I was going to talk about France and Turkey, but there isn't enough time, so I'll just mention the reasons that Britain is referred to as "Christian country". It was a pagan country in Anglo-Saxon times. St Augustine's mission was to make it a Catholic country. It remained so until King Henry VIII had a little difficulty with his first wife, his brother's widow, Catherine of Aragon, who he'd married to secure an alliance with Spain. Catherine failed to produce an heir and Henry lost interest in a Spanish alliance because he fancied Anne Boleyn. Henry's marital and diplomatic difficulties led to the establishment of the Church of England. Like many male monarchs who were fixated on their wives' ability to produce male heirs, Henry was, of course, ignorant of the fact that it's the father's chromosomes that determine the gender of a baby, but women have traditionally taken the blame for most things.

It's ironic, considering how the established church was founded, that Edward VIII was forced to abdicate when he wanted to marry an American Divorcee, and that the current heir to the throne had to marry his divorcee in a register office. Not only that, but his talk about being a "defender of faiths" in a multi-faith country was ruled out of order by Archbishop Rowan Williams. As things stand, if Charles declares himself a convert to another faith or rejects faith altogether, he can forget about the crown. Some have speculated that Prince Harry isn't a religious man, after he chose to talk about his mother rather than do a religious reading at her memorial event. There are many inside and outside the Church who think it's time for disestablishment, reflecting the nature of a multi-faith, secular Britain. It's also time to stop allowing the Church to assume control of every state occasion, Government ceremonial, and many other public celebrations. I thought it was significant that the bereaved and the victims of the 7/7 bombings in London chose to organise and conduct a memorial event in a park that was entirely secular, so it included everyone.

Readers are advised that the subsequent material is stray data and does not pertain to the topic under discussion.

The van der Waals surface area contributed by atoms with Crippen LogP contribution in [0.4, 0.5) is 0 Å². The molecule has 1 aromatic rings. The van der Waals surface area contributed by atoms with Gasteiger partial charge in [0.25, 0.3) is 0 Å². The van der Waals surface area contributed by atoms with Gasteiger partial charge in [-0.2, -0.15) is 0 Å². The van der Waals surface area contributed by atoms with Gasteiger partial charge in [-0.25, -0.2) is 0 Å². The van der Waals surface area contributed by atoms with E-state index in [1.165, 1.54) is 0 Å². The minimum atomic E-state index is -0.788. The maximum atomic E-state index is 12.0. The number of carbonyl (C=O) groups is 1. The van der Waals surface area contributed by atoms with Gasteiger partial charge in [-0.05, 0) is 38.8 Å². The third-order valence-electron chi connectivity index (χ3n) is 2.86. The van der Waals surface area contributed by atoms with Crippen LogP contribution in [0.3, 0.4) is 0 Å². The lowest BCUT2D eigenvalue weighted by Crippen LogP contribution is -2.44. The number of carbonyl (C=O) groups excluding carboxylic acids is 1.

So why is it important to defend the secular nature of our society?

There's been talk from a minority of introducing Islamic Sharia law in this country, to settle family and neighbourly disputes. It would, say those who advocate its use, be a form of mediation and conciliation service. I say that Sharia law and British law are incompatible, and the form of Sharia law that's practiced in Muslim countries is essentially unfavourable to women. Human rights and British law come before religious "rights" and the claims of some fundamentalists - you can't have a state within a state.

There are conflicts between the secular state and ideas like "multiculturalism" and "communities". Under the premiership of Tony Blair, the Government sought to appease religious organisations that made demands for recognition by granting them special channels of communication. This has resulted in unelected religious leaders presuming to speak on behalf of citizens who ostensibly share the same religion, but whose attitudes and values vary enormously. The Conservatives declared that this approach to "consultation" was fraught with difficulties, and that it's better to consult people directly, not through religious leaders. It's also presumptuous to talk about religious "communities", when this assumes a commonality that may not exist. I look forward to the day when the word "community" is only used to describe people who live in a geographical area, such as my village. We have community concerns, such as the provision of affordable housing for local young people, otherwise we're a diverse mix, in terms of attitudes and interests. We don't expect or want special privileges. Neither should groups based on religion. If a group of any sort - the Women's Institute, a sports organisation, a residents' association - wants to campaign on a particular issue, they expect people to sign up, to agree with the aims and objectives. Too often, religious leaders have spoken without any such endorsement, only an assumed authority. As for "multiculturalism“; we must be careful what we mean by that too. The last census allowed you to tick a box that identified you as "mixed" in terms of ethnicity. It's no longer appropriate to talk about the "black community", as though everyone with a dark skin shared the same interests, so why should you assume that everyone who describes himself or herself as Christian, say, share the same attitudes and values?